3. Number of stitches per row – 66 (in garter stitch).

4. Width – 30.5 cm 12 in.

5. The knitted lengths must be firmly sewn together with wool using overstitching to complete the scarf. The scarf must not be stretched while measurements are being taken.

Problems with this:

1) I already have close to 100 feet of scarf which does not necessarily meet these requirements. Hence, officially breaking the Guinness Record would require starting all over again, and losing the wonderful momentum we are gaining daily (not to mention disappointing all the hard working contributors and supporters who have already sent contributions, or have them in progress.)

2) I hesitate to limit the requirements so much…personally I prefer the simple 5″ inch wide requirement – leaves the whole process much more inclusive and open to creativity.

So…as new friend, yarn therapist Leila Cook said to me: “Who needs Guinness when you have knitters?” (By the way, as long as you’re here, go check out Leila’s awesome blog, Peaceful Knits.)

I hope this does not slow us down, but I am content to try to break the length record unofficially…purely for the process, for the building of community, for the promotion of the art of knitting, and for the glory of being able to say “we did it!”, and then to know that all of those lovely scarves will go to help people in need.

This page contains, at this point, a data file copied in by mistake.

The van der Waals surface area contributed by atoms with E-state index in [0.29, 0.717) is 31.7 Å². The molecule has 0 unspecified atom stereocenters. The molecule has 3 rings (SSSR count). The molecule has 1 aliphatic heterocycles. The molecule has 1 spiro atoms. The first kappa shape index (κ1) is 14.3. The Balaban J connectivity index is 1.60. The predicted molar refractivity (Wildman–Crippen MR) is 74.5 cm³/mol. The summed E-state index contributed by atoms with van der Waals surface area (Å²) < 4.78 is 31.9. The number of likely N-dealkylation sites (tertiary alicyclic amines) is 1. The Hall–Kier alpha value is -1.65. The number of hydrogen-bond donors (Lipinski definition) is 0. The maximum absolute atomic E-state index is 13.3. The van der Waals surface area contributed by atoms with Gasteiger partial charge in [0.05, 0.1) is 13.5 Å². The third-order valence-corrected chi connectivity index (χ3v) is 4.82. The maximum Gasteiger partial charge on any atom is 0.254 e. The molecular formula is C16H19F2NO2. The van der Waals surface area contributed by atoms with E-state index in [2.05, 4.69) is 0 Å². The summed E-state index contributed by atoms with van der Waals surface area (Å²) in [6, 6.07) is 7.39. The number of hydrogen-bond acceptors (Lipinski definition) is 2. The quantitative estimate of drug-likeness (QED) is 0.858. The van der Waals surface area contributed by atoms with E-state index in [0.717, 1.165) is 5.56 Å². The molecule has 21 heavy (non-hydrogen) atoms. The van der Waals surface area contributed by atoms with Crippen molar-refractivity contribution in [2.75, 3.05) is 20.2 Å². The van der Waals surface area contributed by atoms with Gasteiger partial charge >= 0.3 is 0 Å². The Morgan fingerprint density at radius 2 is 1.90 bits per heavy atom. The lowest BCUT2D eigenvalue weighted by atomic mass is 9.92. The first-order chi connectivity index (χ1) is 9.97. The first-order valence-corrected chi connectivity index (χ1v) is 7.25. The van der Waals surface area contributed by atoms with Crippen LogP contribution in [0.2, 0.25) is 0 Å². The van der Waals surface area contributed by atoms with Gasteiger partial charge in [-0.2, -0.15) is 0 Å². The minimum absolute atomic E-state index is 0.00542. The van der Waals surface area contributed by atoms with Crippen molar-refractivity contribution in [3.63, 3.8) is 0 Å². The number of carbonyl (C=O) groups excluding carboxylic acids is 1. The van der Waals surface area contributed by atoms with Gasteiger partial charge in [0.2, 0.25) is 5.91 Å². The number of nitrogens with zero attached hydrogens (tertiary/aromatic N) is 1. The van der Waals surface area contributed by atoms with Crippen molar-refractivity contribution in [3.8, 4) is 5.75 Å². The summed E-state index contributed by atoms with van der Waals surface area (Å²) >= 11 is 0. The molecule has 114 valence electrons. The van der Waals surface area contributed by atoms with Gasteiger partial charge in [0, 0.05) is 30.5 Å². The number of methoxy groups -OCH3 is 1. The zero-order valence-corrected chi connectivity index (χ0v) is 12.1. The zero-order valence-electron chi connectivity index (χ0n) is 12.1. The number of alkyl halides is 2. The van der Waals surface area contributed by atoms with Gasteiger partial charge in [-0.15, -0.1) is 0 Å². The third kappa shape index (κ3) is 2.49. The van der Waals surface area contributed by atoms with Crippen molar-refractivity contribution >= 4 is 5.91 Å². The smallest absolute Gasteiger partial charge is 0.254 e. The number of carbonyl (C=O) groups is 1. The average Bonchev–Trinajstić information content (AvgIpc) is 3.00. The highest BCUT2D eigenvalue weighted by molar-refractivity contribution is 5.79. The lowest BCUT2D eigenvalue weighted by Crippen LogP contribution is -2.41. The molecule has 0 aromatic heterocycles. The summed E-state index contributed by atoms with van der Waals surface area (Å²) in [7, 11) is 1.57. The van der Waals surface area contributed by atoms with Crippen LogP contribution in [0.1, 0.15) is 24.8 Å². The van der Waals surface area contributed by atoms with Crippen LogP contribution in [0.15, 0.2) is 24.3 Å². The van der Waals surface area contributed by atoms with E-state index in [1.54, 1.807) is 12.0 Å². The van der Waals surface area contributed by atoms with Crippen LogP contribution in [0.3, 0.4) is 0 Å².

So now, anyway, I have an actual length to strive for: Project Scarf must grow to more than 33.74 miles!  Holy cow, we’re going to need a huge team of people to lay it out and measure it when the time comes!

If anyone can do it, it’s knitters.


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Had an official e-mail recently from the folks at Guinness Book of World Records that they are backlogged due to technical problems, and I should expect to hear back from them within two weeks.

How Long IS It?

Luck o' the Scarf?

 

Meanwhile, as the scarf is now over 56 feet long, it means it:

 

* could stretch the length of a sperm whale (wonder how many times it could wrap around it?)

 

* could adorn the 50 Foot Woman, head to toe with extra length to wrap around her neck…

 

* is 17.0688 meters

 

* is about 18 yards

 

* is the length of the distance between high and low tides in the Bay of Fundy

 

* is the length of the Guinness Blob Jump Record

 

 

* the depth a snowplow needs to dig to open a road through the Japanese Alps in springtime – click here and scroll down for a cool photo!

 

Any other ideas for 56 feet?  Send ’em in!

 

Business-wise, Project Scarf moves forward.  I am looking into forming an LLC (and perhaps ultimately seeking non-profit status).  I am also working on developing school time programs and traveling educational programs for libraries, etc.

 

And, once again, a shout out to Jennifer Marsh of the International Fiber Collaborative and The Dream Rocket Project, who has been giving me some excellent guidance, and sharing her expertise. If you haven’t yet checked out her Dream Rocket Project, please do- it’s so cool!

 

Knit On, folks, and don’t forget to print and put up Project Scarf flyers!

 

Thanks!